Because of various issues with ISQ‘s legacy site, I’m posting this here for easy access.
Some months ago, we changed “minor revisions” to “conditional accept.” I want to say a few words about what we use the majority of “conditional accepts” for and what this means for the review process.
In brief, the major component of most conditional acceptances concerns asking authors to bring their articles into conformance with our style-and-presentation guidelines. As we put them there:
— Favor short, declarative sentences. If it is possible to break up a sentence into constituent clauses, then you most likely should do so.
— Avoid unnecessary jargon. Define, either explicitly or contextually, necessary jargon.
— Use acronyms sparingly. In general, restrict yourself to widely understood acronyms, such as “NATO,” “WTO,” and “UN.” Only in the face of inordinately lengthy, technical, and frequently repeated phrases should authors resort to neologistic acronyms.
— We recommend paying particular attention to abstracts and introductions. Both should include a clear statement of the manuscript’s scope, central argument(s), findings, and wider significance. […]
— Even when attached to paraphrased material, citations should usually include references to specific pages or locations in a text. For example, “Spruyt (1994) argues that variation in the nature of trade helps account for the emergence of different political units in late medieval Europe” should read “Spruyt (1994:63-7) argues that variation in the nature of trade helps account for the emergence of different political units in late medieval Europe.”
At some point or another, we usually put language in our letters or correspondence that stresses reducing reliance on the verb “to be” and related constructions in favor of so-called “action verbs.” Note that we don’t mean active voice per se. We mean, for example, lots of sentences using “was” and “is.” We also prefer that articles utilize the simple present and past. Make sure that your abstracts and introductions quickly articulate your argument, avoid repeating “our findings” over and over again the conclusion, and so on.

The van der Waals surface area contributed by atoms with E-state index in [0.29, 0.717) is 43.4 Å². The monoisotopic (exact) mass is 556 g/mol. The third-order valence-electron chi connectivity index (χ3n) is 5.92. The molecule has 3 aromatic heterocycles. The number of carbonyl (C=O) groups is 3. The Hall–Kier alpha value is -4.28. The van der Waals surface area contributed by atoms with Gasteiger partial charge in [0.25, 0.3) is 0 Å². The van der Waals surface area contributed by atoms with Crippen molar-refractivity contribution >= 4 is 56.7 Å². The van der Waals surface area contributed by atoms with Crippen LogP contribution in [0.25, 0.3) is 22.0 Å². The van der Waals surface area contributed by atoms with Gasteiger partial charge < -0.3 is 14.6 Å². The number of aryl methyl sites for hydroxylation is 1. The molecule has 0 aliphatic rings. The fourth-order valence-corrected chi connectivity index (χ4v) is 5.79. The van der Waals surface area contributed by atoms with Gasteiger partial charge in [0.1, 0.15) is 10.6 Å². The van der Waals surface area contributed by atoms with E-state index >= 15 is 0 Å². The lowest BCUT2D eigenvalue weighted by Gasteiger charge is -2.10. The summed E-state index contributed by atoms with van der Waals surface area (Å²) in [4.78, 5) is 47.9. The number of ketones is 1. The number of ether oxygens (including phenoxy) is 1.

Conditional accepts also often involve reiterating the importance of language that we place in all revise-and-resubmit letters:
Note in particular the importance of (1) tapping into other debates in the field and (2) writing the article in as clear and engaging a style as possible. Note also that International Studies Quarterly is committed to ensuring that scholars receive appropriate intellectual acknowledgement regardless of race, gender, class, professional standing, or other categorical attributes. Please pay particular attention to this issue when revising your citations for overlooked authors and literatures.
Because ISQ publishes for a broad and fragmented audience, authors are not always aware of that their manuscripts implicate debates outside of their specific area of expertise. Once a manuscript gets into our revision pipeline, however, we want authors and reviewers to think hard about how they might reach out to these debates. We try to help in our editorial letters, but given how many manuscripts we process we frequently fail.
The same goes for addressing “citation gap” considerations. Now, the “citation gap” raises a whole host of concerns. Rather than address them here, let me point to a recent symposium at The Monkey Cage and a short post I wrote on how simple mindfulness allows for better representation without intellectual costs. I’m sure that we’ll address this issue more comprehensively over the coming years.
Regardless, we will hold manuscripts at the conditional-accept phase until authors bring them into satisfactory conformity with our guidelines. Some journals employ dedicated and skilled copyeditors. We lack the resources to do so. I am currently working my way through older manuscripts and let me make clear that I don’t enjoy extensively line-editing accepted manuscripts. It also delays getting them into final production and “online first” status. So, when you revise your manuscript, invest some real time into your style-and-presentation editing. If you need it, get help and advice from friends and colleagues. And feel free to email us with any questions.